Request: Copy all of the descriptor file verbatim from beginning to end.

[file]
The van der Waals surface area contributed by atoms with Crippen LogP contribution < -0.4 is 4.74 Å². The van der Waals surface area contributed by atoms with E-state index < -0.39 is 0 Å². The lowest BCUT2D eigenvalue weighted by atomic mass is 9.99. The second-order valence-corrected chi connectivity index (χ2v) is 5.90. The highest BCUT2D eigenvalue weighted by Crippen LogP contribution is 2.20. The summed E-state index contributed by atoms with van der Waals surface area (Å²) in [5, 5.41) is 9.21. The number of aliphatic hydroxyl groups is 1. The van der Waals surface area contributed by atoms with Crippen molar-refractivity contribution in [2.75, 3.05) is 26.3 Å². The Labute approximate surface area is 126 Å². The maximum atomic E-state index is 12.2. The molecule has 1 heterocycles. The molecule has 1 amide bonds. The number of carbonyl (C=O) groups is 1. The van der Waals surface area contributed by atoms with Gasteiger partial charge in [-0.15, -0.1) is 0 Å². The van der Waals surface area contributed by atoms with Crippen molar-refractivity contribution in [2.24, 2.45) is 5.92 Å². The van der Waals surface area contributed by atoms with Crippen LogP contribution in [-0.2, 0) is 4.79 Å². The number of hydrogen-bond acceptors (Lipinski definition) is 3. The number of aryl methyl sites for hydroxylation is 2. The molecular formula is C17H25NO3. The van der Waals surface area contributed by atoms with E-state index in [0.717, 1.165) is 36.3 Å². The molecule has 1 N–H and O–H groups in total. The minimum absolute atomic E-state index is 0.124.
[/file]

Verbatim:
The van der Waals surface area contributed by atoms with Crippen LogP contribution < -0.4 is 4.74 Å². The van der Waals surface area contributed by atoms with E-state index < -0.39 is 0 Å². The lowest BCUT2D eigenvalue weighted by atomic mass is 9.99. The second-order valence-corrected chi connectivity index (χ2v) is 5.90. The highest BCUT2D eigenvalue weighted by Crippen LogP contribution is 2.20. The summed E-state index contributed by atoms with van der Waals surface area (Å²) in [5, 5.41) is 9.21. The number of aliphatic hydroxyl groups is 1. The van der Waals surface area contributed by atoms with Crippen molar-refractivity contribution in [2.75, 3.05) is 26.3 Å². The Labute approximate surface area is 126 Å². The maximum atomic E-state index is 12.2. The molecule has 1 heterocycles. The molecule has 1 amide bonds. The number of carbonyl (C=O) groups is 1. The van der Waals surface area contributed by atoms with Gasteiger partial charge in [-0.15, -0.1) is 0 Å². The van der Waals surface area contributed by atoms with Crippen molar-refractivity contribution in [2.24, 2.45) is 5.92 Å². The van der Waals surface area contributed by atoms with Crippen LogP contribution in [-0.2, 0) is 4.79 Å². The number of hydrogen-bond acceptors (Lipinski definition) is 3. The number of aryl methyl sites for hydroxylation is 2. The molecular formula is C17H25NO3. The van der Waals surface area contributed by atoms with E-state index in [0.717, 1.165) is 36.3 Å². The molecule has 1 N–H and O–H groups in total. The minimum absolute atomic E-state index is 0.124.